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Support Your Vision with USANA VisionEX

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USANA VisionExArticle from USANA website Australia region published 14th, Mar, 2016.

In today’s society use our eyes to stare at computer screens, televisions, tablets and mobile phones more than ever before. This means that our eyes are focused at the same distance for much longer than in the past, which may result in eyestrain, headaches and even a sore back or stiff neck.

The increase in screen-time has not only been linked to eye fatigue but also to an increase in eye related issues. Alarmingly a new study has found that half the world’s population will be short-sighted in 30 years, with one of the main factors being our society’s reliance on technology.

The name for eye problems caused by computer use is computer vision syndrome (CVS). CVS is not one specific eye problem. Instead, the term encompasses a whole range of eye strain and pain experienced by computer users.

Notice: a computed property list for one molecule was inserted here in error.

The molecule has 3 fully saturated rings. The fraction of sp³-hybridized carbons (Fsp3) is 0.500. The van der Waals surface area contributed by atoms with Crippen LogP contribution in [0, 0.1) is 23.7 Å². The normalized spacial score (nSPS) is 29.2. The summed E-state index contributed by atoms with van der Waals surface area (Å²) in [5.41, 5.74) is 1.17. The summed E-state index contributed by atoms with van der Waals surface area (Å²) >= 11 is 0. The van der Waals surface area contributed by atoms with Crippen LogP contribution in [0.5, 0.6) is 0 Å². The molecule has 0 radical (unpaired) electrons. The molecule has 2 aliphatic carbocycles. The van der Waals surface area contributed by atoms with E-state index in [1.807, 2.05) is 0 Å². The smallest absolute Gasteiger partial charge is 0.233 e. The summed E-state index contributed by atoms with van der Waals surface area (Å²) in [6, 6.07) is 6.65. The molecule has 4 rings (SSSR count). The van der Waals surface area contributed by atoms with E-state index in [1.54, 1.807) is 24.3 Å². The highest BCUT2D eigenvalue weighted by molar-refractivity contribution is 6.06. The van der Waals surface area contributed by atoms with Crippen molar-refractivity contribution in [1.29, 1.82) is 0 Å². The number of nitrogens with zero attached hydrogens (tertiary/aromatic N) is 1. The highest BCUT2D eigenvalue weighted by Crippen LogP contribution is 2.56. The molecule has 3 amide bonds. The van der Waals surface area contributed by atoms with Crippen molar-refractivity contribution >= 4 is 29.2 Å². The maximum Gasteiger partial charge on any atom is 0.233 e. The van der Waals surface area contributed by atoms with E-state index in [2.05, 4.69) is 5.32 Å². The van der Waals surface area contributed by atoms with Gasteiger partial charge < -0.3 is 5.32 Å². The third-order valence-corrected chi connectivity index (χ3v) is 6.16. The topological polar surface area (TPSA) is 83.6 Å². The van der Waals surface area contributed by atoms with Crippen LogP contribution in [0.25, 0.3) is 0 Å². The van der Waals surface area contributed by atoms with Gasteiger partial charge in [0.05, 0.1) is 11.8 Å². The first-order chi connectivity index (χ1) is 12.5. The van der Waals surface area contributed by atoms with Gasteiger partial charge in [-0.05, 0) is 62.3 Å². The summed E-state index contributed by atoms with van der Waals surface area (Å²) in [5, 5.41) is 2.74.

Research shows somewhere between 50% and 90% of people who work at a computer screen have at least some symptoms of eye trouble. This doesn’t only apply to adults though; kids who stare at portable video games or tablets or who use computers throughout the day at school can also experience eye problems related to screen use.

Computer vision syndrome is similar to carpal tunnel syndrome and other repetitive stress injuries at work and occurs when you’re carrying out the same motion over and over again. Working at a computer requires that the eyes continuously focus, move back and forth, and align with what you are seeing. You may have to look down at papers and then back up to type, and the eyes have to accommodate to changing images on the screen in order to create a clear picture for the brain to interpret. These all require a lot of effort from eye muscles.